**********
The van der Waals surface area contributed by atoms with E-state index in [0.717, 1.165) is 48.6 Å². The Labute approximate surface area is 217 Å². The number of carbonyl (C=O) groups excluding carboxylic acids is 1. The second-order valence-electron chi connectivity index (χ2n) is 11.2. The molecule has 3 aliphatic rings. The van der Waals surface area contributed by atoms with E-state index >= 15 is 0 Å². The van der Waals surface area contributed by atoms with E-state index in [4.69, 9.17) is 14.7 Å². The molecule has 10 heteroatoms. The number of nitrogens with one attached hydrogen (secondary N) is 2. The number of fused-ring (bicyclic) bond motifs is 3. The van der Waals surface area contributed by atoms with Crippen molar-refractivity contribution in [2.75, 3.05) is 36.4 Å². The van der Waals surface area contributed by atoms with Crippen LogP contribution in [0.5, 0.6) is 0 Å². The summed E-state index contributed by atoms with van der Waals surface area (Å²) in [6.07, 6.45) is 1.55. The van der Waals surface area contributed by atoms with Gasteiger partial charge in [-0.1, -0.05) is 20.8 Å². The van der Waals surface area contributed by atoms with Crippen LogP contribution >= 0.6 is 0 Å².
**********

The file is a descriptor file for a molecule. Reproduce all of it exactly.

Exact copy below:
The van der Waals surface area contributed by atoms with E-state index in [0.717, 1.165) is 48.6 Å². The Labute approximate surface area is 217 Å². The number of carbonyl (C=O) groups excluding carboxylic acids is 1. The second-order valence-electron chi connectivity index (χ2n) is 11.2. The molecule has 3 aliphatic rings. The van der Waals surface area contributed by atoms with E-state index >= 15 is 0 Å². The van der Waals surface area contributed by atoms with E-state index in [4.69, 9.17) is 14.7 Å². The molecule has 10 heteroatoms. The number of nitrogens with one attached hydrogen (secondary N) is 2. The number of fused-ring (bicyclic) bond motifs is 3. The van der Waals surface area contributed by atoms with Crippen molar-refractivity contribution in [2.75, 3.05) is 36.4 Å². The van der Waals surface area contributed by atoms with Crippen LogP contribution in [0.5, 0.6) is 0 Å². The summed E-state index contributed by atoms with van der Waals surface area (Å²) in [6.07, 6.45) is 1.55. The van der Waals surface area contributed by atoms with Gasteiger partial charge in [-0.1, -0.05) is 20.8 Å². The van der Waals surface area contributed by atoms with Crippen LogP contribution >= 0.6 is 0 Å².